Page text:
I hear that the employees working at Apple stores are not able to use a certain word when dealing with their customers. (And no, it’s not “Microsoft.”) Those black-teed employees tasked to work the “Genius Bar,” which is almost exclusively the arena of Apple customers who have a problem, are particularly warned against using the word.
The word is “unfortunately.”
On the face of it, that doesn’t seem like such a terrible word to be banned across 357 stores worldwide and it definitely takes some thought as to why that word. I guess “unfortunately” is a banned word because it is not helpful and does not suggest a solution. It prefaces a re-stating of some problem or, worse, the prediction of a negative result for some problem. Any way you look at, stating the word “unfortunately” probably isn’t going to help anyone who is looking to have a problem solved.
If someone is forced to buckle down straightaway with the chore of solving a problem without wasting time recycling all the tiresome reasons as to WHY it’s a problem, and thereby getting into a negative mindset at the outset, I imagine that can only be a good thing. Plus, there is opportunity in the word “unfortunately.” Opportunity to discover something else that is an unhappy offshoot of the original problem, perhaps. Or opportunity to explore the possibility that there is no solution.
The fact is, once you start a sentence with “unfortunately,” no good can come of it. Your mind picks up the thread and fills in the rest of the sentence and it never ends well. Somehow Steve Jobs and his denizens realized this. I’m a big enough fan of most of the wonderful things that Mr. Jobs created in his perfect techno-world to pay attention to this at-first-quirky employers’ edict.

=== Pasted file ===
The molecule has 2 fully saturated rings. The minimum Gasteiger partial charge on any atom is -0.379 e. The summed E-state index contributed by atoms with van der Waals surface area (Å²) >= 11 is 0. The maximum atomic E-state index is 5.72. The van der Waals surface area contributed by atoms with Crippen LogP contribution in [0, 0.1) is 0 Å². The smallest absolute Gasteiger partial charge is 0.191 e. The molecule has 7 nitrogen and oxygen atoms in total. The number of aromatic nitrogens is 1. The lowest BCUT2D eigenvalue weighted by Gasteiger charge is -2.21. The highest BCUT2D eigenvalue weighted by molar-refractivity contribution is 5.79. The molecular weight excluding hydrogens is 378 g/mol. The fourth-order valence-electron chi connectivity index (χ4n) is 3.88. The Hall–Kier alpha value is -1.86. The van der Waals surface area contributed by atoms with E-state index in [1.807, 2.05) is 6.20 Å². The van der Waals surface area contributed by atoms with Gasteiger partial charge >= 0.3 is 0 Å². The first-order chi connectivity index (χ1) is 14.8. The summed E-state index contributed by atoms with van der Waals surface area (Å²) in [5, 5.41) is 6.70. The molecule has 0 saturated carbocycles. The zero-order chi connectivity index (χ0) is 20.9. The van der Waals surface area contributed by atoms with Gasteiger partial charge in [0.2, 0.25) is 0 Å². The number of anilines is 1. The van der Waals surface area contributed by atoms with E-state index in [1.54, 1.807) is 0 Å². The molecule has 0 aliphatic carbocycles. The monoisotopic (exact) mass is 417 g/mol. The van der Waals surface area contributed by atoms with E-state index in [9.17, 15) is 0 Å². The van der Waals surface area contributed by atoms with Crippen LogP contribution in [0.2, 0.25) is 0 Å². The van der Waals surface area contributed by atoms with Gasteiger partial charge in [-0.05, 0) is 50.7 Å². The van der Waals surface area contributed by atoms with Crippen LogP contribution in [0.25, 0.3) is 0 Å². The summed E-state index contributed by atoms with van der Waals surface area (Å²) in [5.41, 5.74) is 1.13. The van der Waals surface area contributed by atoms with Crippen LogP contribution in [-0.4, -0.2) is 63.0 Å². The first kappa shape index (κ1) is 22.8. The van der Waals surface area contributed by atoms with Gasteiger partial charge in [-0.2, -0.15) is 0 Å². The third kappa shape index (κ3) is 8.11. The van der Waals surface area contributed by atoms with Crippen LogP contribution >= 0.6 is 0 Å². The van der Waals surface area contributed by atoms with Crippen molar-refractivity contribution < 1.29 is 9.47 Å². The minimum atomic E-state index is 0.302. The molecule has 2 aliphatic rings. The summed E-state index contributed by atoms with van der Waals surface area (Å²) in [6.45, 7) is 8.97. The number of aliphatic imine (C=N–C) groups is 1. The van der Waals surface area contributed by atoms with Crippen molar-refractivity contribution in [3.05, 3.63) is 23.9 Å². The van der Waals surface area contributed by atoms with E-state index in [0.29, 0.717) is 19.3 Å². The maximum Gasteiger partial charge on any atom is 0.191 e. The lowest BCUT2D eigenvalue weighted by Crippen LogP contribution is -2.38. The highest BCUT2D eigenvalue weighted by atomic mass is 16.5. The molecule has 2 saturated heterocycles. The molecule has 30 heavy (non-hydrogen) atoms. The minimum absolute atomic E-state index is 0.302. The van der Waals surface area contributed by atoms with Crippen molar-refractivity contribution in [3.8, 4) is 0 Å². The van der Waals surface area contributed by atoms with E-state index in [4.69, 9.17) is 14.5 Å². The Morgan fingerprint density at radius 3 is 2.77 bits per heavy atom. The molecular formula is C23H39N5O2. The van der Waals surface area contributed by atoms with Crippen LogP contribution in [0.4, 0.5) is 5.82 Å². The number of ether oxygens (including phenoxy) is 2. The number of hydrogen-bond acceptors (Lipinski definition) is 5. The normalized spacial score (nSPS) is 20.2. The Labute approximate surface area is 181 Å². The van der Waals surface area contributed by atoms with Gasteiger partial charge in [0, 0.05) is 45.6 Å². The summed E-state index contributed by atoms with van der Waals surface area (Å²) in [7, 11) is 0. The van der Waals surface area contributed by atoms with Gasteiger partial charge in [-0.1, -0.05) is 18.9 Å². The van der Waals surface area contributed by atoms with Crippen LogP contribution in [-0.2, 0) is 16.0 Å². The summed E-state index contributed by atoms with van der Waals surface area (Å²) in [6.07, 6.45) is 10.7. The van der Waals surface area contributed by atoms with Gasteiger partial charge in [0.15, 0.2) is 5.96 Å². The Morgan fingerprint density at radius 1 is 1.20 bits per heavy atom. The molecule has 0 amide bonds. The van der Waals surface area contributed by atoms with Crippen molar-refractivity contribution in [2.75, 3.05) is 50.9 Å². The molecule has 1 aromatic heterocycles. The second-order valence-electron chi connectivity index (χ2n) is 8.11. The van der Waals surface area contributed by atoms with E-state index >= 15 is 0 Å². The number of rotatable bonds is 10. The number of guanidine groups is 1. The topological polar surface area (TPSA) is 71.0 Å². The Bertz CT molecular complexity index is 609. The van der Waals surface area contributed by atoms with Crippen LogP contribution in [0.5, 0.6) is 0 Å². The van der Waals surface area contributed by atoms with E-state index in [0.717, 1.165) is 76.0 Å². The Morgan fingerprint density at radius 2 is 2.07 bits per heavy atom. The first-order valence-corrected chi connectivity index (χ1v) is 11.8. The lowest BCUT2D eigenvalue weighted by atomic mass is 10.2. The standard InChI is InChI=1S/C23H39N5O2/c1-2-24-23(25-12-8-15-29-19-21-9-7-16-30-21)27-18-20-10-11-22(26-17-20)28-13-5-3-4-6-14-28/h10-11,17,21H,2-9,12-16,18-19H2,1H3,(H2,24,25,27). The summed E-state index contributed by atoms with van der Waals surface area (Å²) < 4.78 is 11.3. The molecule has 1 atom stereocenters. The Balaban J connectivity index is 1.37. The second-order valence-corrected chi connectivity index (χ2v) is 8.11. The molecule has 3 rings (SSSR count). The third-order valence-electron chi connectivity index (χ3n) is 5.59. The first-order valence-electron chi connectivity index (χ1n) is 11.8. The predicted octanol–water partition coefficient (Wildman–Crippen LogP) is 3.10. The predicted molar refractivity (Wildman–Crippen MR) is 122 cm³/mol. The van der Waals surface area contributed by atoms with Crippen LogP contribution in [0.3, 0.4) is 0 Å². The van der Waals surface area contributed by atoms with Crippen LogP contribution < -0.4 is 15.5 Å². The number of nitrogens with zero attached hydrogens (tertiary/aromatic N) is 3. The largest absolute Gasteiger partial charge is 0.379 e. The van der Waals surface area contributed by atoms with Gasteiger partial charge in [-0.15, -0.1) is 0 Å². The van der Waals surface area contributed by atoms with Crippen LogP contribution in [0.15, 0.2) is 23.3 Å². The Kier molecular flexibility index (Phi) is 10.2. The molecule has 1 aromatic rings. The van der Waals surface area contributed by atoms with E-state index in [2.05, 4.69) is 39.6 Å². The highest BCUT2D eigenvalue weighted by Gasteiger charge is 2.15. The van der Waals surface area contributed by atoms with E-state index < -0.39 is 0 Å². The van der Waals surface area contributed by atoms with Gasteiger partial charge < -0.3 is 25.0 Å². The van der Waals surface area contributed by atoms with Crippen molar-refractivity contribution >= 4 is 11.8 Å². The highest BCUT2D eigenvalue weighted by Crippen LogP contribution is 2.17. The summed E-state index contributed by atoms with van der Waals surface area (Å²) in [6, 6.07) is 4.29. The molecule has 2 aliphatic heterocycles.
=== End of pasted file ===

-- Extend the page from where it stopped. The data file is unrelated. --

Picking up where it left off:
And, of course, like all great maxims, it works across other arenas as well. A marriage proposal with the word “unfortunately” in it is not a good sign. A job offer that encompasses the word “unfortunately” is not a positive start either. When you are moving forward with your dreams—while it’s important not to be a total fool about what can and can’t happen—I would say that using the word “unfortunately” during your planning period will aid in booby-trapping your efforts right out of the box. You have enough things working against you without your language working you over, too.
When I used to jump horses, my trainer would tell me that if I heard even the faintest whisper of a voice in my head as I lined up the jump leading to the coop suggesting my horse and I would not be able to make it over, then I should know that we wouldn’t, in all likelihood, successfully jump it.
She was right.
One thing I’ve learned is that little voice in your head has big power. So big, in fact that in addition to forbidding it to say certain words, there seems great equity in training it to say “you are awesome!” or “you can do it!” from time to time too. Especially if you can’t find anybody to cheer your cause, why not pick up the pom-pom and start things off yourself? Get into the habit of carrying around your own cheering squad in your head and you never know where you may end up!
Not to take anything from the power of “no.” But just imagine the power of “yes.”